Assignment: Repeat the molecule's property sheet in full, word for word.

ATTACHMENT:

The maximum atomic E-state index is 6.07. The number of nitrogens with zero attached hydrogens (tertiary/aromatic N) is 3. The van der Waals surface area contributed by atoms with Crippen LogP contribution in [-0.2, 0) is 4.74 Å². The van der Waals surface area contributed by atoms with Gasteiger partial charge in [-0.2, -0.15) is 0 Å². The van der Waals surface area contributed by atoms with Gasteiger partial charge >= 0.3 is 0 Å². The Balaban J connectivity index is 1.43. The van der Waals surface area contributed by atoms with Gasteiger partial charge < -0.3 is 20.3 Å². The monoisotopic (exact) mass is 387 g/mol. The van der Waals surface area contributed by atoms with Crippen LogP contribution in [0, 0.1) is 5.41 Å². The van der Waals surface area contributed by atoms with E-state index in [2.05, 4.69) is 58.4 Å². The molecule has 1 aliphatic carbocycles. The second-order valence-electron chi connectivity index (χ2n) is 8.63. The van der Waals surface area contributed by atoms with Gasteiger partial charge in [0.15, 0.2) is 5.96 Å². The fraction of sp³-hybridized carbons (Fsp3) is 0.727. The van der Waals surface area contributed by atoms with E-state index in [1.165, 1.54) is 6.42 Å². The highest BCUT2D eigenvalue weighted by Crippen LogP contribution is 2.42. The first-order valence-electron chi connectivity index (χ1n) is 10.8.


The maximum atomic E-state index is 6.07. The number of nitrogens with zero attached hydrogens (tertiary/aromatic N) is 3. The van der Waals surface area contributed by atoms with Crippen LogP contribution in [-0.2, 0) is 4.74 Å². The van der Waals surface area contributed by atoms with Gasteiger partial charge in [-0.2, -0.15) is 0 Å². The van der Waals surface area contributed by atoms with Gasteiger partial charge >= 0.3 is 0 Å². The Balaban J connectivity index is 1.43. The van der Waals surface area contributed by atoms with Gasteiger partial charge < -0.3 is 20.3 Å². The monoisotopic (exact) mass is 387 g/mol. The van der Waals surface area contributed by atoms with Crippen LogP contribution in [0, 0.1) is 5.41 Å². The van der Waals surface area contributed by atoms with E-state index in [2.05, 4.69) is 58.4 Å². The molecule has 1 aliphatic carbocycles. The second-order valence-electron chi connectivity index (χ2n) is 8.63. The van der Waals surface area contributed by atoms with Gasteiger partial charge in [0.15, 0.2) is 5.96 Å². The fraction of sp³-hybridized carbons (Fsp3) is 0.727. The van der Waals surface area contributed by atoms with E-state index in [1.165, 1.54) is 6.42 Å². The highest BCUT2D eigenvalue weighted by Crippen LogP contribution is 2.42. The first-order valence-electron chi connectivity index (χ1n) is 10.8.